“The things I found sort of loathsome about Gordon Liddy the man, I really over the course of the filming started to fall in love with, because I think you have to kind of love your character in order to play them. You can’t judge them while you’re playing them,” says Theroux.
With such over the top characters, the pair explain, things could sometimes get a little rowdy. “Dave Mandel had to keep us a little bit in line so that we didn’t go too broad sometimes. Because both of us will go over the top, if he leaves the opening for that,” Harrelson says.
“Yeah, Dave was really good at adjusting the volume knobs down,” Theroux adds, while Headey confesses that while there are a “lot of rules” on film sets. “When you go old school, and you’re all of the same era, there is definitely mischief. And definitely, you’re allowed to say and do certain things, and no one gets offended… it was fun to return to.”
Set as it is in the Seventies, this is very much a period drama. The show’s costumes, cars and interiors all reflect the tastes of the era, much to the chagrin of Theroux. “The 70s is probably, just me personally, my least favourite decade of clothing,” he says.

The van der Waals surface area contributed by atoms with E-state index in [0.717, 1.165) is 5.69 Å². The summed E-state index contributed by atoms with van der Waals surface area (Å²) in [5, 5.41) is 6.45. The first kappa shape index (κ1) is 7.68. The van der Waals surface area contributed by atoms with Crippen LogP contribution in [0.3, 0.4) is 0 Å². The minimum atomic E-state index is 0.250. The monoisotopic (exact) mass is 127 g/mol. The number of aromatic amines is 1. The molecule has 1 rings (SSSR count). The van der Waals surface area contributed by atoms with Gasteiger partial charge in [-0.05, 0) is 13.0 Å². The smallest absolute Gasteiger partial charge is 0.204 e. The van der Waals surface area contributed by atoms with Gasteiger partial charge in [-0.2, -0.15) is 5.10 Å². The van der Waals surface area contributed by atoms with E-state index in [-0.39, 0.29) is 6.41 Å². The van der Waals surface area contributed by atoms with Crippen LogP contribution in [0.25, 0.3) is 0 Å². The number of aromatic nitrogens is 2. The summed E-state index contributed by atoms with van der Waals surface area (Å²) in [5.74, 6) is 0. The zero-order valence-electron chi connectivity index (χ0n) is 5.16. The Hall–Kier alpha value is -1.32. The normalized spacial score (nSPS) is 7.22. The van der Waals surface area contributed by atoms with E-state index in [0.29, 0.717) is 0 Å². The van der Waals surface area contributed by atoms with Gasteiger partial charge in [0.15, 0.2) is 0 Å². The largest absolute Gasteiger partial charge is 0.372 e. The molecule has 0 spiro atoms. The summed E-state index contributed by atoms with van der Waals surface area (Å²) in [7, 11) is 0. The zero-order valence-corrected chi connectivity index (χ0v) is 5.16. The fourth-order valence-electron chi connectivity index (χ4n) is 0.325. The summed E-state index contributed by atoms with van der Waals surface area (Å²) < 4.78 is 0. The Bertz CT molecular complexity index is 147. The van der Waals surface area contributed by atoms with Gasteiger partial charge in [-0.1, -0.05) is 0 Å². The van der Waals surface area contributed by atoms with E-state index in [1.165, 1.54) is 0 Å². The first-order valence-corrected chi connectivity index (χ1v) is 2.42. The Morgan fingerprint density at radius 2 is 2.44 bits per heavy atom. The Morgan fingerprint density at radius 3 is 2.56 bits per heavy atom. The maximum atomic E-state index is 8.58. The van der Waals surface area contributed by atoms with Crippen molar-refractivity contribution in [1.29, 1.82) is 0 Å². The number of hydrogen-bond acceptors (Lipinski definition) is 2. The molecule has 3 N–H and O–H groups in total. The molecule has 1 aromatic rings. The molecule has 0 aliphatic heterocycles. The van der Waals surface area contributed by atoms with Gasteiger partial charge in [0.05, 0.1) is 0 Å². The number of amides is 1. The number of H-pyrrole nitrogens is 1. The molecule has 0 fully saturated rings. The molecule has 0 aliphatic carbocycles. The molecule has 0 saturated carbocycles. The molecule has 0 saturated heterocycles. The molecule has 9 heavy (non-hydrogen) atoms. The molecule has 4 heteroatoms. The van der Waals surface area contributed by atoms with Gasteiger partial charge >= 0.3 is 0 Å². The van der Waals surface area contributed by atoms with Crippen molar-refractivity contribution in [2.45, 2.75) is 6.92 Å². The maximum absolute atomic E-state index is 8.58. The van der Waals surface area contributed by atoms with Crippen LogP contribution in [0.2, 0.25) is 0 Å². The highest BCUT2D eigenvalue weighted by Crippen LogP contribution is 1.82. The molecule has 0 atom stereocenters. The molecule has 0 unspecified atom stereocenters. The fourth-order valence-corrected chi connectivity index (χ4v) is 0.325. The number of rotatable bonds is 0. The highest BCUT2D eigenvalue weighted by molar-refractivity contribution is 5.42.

“Because it’s made with so much plastic and it’s so hideous. So with all respect to the costume designer who I thought did a fabulous job sourcing all the clothing… it felt like you were wearing a plastic bedsheet half the time and we were shooting in summertime, so I was constantly sweating mortar shells.”
“Then the cars, we learned, aside from belching enormous amounts of smoke out of the backs of them, are very unreliable in the 70s. Constantly, we were having to push cars into parking spaces, because we couldn’t get the car working.”
Fifty years on from the plastic and scandal-ridden Seventies, is Watergate still even relevant? Mandel insists it is – more so than ever, in fact.
“I think in [America], a lot of people have forgotten… I think we tricked ourselves into going well, now everything is fine. And I think what we’re seeing are these abuses of power, unfortunately, maybe systemic, and I’m sure it’s not something we really want to talk about too much.”
For Mandel, the system is broken, and people like Liddy and Hunt – who operated, essentially, as the President’s henchmen – draw uncomfortable parallels with today.
“I think it’s an incredible lens [through which] to look at what’s going on in America right now, where a lot of people have, I think, made the mistake of going, ‘It’s never been like this before.’ You know, I think something sometimes you hear about Trump is, ‘Oh my God, he’s doing things no one’s ever done before. He’s breaking the norms’.
“No, he did it louder. He did it a little more obviously, and with a lot less tact, but you can draw a direct line from his presidency, right on back to the Nixon presidency.”
All episodes of White House Plumbers will be available from May 30 on Sky Atlantic and NOW